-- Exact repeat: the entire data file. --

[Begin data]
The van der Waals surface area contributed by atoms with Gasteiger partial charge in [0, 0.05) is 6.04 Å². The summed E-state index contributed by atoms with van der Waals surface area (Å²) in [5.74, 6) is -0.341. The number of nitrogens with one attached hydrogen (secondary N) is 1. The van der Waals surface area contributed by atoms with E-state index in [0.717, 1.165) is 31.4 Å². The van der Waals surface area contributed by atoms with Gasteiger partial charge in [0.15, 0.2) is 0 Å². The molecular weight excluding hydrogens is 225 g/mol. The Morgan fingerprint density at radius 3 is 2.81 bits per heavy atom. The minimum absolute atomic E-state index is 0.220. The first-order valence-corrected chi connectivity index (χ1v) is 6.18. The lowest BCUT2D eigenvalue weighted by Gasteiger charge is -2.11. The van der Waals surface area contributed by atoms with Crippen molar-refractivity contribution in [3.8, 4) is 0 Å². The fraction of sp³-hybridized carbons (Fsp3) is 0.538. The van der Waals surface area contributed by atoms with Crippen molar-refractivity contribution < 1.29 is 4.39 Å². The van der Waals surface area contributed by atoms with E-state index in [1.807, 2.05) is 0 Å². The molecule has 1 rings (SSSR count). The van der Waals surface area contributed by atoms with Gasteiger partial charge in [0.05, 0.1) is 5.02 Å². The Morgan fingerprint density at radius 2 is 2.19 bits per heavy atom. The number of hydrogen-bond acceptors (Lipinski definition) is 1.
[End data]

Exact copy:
The van der Waals surface area contributed by atoms with Gasteiger partial charge in [0, 0.05) is 6.04 Å². The summed E-state index contributed by atoms with van der Waals surface area (Å²) in [5.74, 6) is -0.341. The number of nitrogens with one attached hydrogen (secondary N) is 1. The van der Waals surface area contributed by atoms with E-state index in [0.717, 1.165) is 31.4 Å². The van der Waals surface area contributed by atoms with Gasteiger partial charge in [0.15, 0.2) is 0 Å². The molecular weight excluding hydrogens is 225 g/mol. The Morgan fingerprint density at radius 3 is 2.81 bits per heavy atom. The minimum absolute atomic E-state index is 0.220. The first-order valence-corrected chi connectivity index (χ1v) is 6.18. The lowest BCUT2D eigenvalue weighted by Gasteiger charge is -2.11. The van der Waals surface area contributed by atoms with Crippen molar-refractivity contribution in [3.8, 4) is 0 Å². The fraction of sp³-hybridized carbons (Fsp3) is 0.538. The van der Waals surface area contributed by atoms with Crippen molar-refractivity contribution < 1.29 is 4.39 Å². The van der Waals surface area contributed by atoms with E-state index in [1.807, 2.05) is 0 Å². The molecule has 1 rings (SSSR count). The van der Waals surface area contributed by atoms with Gasteiger partial charge in [0.05, 0.1) is 5.02 Å². The Morgan fingerprint density at radius 2 is 2.19 bits per heavy atom. The number of hydrogen-bond acceptors (Lipinski definition) is 1.